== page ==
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‘Fargo’ Season 3 To Premiere In 2017, With New Cast and Setting

Fargo” showrunner Noah Hawley doesn’t expect Season 3 of the acclaimed anthology to be ready before 2017.

Hawley revealed that and a few other details about his plans for the third season during a postmortem conference call for the second season of the FX drama.

“The reality is you won’t see it in 2016,” Hawley said. “It’s a winter show for better or worse. There is not time to shoot another year before this winter is over.”

Hawley also wants to ensure as much of the third season is written before shooting begins. “It’s also very important to me and the other producers that we separate the writing from production. We take our time and break the whole story, write eight of the 10 hours at least and we end up knowing exactly what we’re doing and exactly what the whole story is. We’re going through the writing process now. I’ve written the first hour, we’re about halfway through breaking the season. We’ll be writing over the next few months with the idea we’ll go into production, much like our first year, in November and be back on the air in spring of 2017.”

Despite the show’s success, FX has shown patience with the unique demands of its anthology format. There was a year and a half gap between the premieres of Season 1 and 2. “One of the great joys of working with FX is the idea that we’re making these 10 hour movies and there’s going to be some kind of event quality to them,” Hawley said. “We can take our time and get them right and put them on the air, whether that’s 12 months or 15 months or 18 months after the last one. I think that really makes it an event. I think the minute you’re hitting the same airdate every year you’re just making a television show.”

The third season will be set in 2010, four years after Season 1, but will not include any of the first season regulars as primary players in the action. “That’s not to say that one of our stories might not intersect with characters we’ve seen before for a certain period of time,” Hawley allowed.

As fans of the first season noted, the second season ends with Zahn McClarnon’s now-fugitive Hanzee assuming the new identity of Moses Tripoli. Mr. Tripoli was the mob boss who employed Sam Hess, the bully who pestered Martin Freeman’s Lester Nygaard in Season 1 that helped set off that chain of bloody events. Mr. Tripoli also had two henchmen, Mr. Wrench and Mr. Numbers — one who is hearing impaired just like one of the boys playing in the field the last time we see Hanzee at the end of Season 2.

Hawley said the writers decided to add this twist “as we were breaking the second half of the season.”

“There’s always a kind of gut check with these things,” he said. “Are we being clever just to be clever or is there a really compelling character reason to add a twist like that in the end? The idea is that we will connect each story to the other stories in the canon, including the film. I think the idea with the Mr. Tripoli evolution was I like the idea that Hanzee emerges from this story as a winner, on some level, and this is really an origin story for him as much as it is an origin story for [Allison Tolman’s] Molly, who’s six years old [in Season 2].”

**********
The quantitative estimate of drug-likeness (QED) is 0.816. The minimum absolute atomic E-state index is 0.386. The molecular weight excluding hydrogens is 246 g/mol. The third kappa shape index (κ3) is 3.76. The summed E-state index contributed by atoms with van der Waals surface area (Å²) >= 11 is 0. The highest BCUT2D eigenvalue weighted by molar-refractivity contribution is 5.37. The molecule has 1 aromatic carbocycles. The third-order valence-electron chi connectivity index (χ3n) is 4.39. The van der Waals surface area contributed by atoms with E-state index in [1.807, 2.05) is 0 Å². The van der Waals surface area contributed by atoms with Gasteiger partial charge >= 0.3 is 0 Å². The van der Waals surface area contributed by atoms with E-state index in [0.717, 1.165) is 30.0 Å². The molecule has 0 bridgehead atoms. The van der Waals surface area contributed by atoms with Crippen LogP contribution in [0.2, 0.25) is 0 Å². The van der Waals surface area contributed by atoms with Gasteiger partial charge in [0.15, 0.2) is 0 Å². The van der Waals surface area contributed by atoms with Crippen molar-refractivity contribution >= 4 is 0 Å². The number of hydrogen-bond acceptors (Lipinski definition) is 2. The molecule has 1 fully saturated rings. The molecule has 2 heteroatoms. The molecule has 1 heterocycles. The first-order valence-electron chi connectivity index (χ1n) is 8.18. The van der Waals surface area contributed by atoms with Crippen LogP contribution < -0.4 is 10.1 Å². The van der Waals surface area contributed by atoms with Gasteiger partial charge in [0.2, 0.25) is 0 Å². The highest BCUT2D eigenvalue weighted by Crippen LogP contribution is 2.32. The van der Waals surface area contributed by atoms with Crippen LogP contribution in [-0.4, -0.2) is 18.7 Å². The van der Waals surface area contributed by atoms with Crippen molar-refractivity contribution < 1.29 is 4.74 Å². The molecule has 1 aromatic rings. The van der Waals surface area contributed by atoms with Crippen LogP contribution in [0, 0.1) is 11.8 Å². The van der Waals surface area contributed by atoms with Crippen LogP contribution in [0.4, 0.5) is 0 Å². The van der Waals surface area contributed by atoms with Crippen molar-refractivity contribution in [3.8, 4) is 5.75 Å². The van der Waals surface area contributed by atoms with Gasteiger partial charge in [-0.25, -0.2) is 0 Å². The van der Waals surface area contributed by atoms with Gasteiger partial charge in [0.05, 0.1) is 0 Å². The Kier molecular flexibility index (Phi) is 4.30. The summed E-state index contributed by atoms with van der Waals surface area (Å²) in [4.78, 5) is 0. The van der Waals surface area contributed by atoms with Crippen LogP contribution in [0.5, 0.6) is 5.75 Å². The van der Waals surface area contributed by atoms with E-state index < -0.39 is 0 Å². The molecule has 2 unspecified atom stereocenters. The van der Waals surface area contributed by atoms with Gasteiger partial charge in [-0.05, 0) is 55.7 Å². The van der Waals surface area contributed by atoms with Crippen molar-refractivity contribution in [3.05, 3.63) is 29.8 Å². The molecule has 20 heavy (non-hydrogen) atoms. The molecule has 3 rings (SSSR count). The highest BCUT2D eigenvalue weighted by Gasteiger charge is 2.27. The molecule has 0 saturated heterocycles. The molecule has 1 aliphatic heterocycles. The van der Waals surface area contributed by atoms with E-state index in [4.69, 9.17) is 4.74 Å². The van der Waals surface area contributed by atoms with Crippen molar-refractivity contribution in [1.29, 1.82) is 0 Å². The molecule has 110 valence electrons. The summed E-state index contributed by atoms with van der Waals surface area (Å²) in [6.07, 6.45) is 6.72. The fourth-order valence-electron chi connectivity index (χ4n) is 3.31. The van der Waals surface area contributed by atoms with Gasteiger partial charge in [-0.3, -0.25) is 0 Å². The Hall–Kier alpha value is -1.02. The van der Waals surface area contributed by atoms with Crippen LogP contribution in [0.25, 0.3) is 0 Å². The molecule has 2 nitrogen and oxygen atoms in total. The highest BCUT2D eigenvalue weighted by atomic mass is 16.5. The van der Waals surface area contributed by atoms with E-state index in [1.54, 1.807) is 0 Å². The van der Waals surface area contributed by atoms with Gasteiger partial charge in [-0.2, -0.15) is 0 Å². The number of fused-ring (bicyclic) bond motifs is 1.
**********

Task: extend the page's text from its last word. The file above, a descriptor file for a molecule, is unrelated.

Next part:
As for what happened to Allan Dobrescu’s Charlie, the last surviving member of the Gerhardt family whose fate is not resolved onscreen, Hawley said “he served about four years in prison and got out as the sole surviving Gerhardt and had to make a life for himself. On a lot of levels, he’s left behind as the last man standing of the Gerhardt family. I’m sure he took a long hard look at himself and the fact that his nature, which was much more gentle, was in such conflict with his upbringing. If he’s out there, I’d love to get a letter from him someday.”

That said, Hawley said Season 3 is “more contemporary story and that’s exciting.”

“Our first year was set in 2006, but we didn’t really deal with what it’s like to be in that region in a more contemporary world,” he said. “I like the idea that we’re now living in a very selfie-oriented culture — people photograph what they’re eating and put it up for other people to see — it feels like a social dynamic that is very antithetical to the Lutheran pragmatism of the region. So much of our crime stories are based around the difficulty people have expressing themselves and communicating.”

Hawley warned against looking for clues to the focus of Season 3 within the second season. (And that reference to events in Rapid City won’t come into play, but may form the seed of a future season.)

“We didn’t really do what we did in our first year,” Hawley said. “We didn’t tee up the story of Season 3 within the body of Season 2. That said, I think it’s very exciting to now think once more, ‘What else can you do with “Fargo”?’

“In the third year the question becomes, structurally and stylistically: What’s left to say? What do we do that feels similar, but different so we’re not repeating ourselves? We’re always looking for connections and things that fit into the larger body of work we’re building, hopefully without ever seeming twee or precious or too clever by far.”

Following the success of “Fargo,” which won three Emmys for its first season and recently earned three Golden Globe nominations for its second, Hawley has been in high demand. He recently signed an overall production deal with FX which includes overseeing the upcoming Marvel sci-fi series “Legion” and a miniseries adaptation of Kurt Vonnegut’s “Cat’s Cradle.” He expects “Legion” to go into production in March for a 2016 premiere, and plans to begin working on the script for “Cat’s Cradle” in his “spare time.”

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